This question already has an answer here:

Is it possible for a natural moon to have a natural moon? What is the limit to when satellites on satellites becomes to unnatural for it to be possible?


marked as duplicate by James K, Community Dec 9 '18 at 17:14

This question has been asked before and already has an answer. If those answers do not fully address your question, please ask a new question.


Of course it is possible.

If the bigger moon (A) is far enough from a parent body so that the latter one cannot pull the smaller moon (a) away from it. So the factors at play here are the mass of the planet, the mass of the moon (A) and the distance between them. These determine what is called sphere of influence (SOI).

So if the moon (a) orbits the moon (A) inside its SOI, it would be possible for (a) to exist there for a long time. How long that time would be - it's a slightly more difficult question. As the tidal forces and various disturbances might eventually make the system unstable, and eventually (a) might be pulled away from (A) or even fall onto it etc.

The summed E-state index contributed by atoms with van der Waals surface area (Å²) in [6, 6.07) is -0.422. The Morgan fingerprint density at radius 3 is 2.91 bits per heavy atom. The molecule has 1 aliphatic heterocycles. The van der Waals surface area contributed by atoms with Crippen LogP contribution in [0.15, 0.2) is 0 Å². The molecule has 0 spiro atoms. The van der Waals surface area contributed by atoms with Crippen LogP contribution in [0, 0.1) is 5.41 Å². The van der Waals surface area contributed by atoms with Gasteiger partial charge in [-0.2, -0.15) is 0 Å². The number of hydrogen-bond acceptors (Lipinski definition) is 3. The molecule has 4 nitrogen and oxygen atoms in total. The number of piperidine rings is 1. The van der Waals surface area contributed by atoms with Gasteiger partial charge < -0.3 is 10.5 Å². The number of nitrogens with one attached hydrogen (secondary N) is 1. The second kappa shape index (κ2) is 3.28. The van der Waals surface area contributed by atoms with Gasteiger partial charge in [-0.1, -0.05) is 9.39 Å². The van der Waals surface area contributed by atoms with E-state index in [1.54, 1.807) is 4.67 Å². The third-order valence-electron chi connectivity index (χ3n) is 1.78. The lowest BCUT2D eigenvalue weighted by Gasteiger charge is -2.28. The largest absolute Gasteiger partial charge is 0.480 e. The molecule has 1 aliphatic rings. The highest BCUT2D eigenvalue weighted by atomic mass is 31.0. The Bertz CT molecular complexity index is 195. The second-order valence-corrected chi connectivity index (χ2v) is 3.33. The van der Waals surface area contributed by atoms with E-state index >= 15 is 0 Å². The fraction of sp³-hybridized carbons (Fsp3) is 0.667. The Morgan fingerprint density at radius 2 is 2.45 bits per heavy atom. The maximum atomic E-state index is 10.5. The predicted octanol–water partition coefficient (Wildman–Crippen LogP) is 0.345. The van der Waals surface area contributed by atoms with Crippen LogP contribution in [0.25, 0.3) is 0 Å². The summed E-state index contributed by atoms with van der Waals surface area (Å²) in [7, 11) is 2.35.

I assume that by "unnatural" you mean "impossible"? Because usually when people talk about "non-natural" satellites, they mean "artificial", that is, "made by humans". So it has nothing to do with the type of the orbit. Natural satellites are formed, well, naturally, and artificial satellites are launched by us humans.


Not the answer you're looking for? Browse other questions tagged or ask your own question.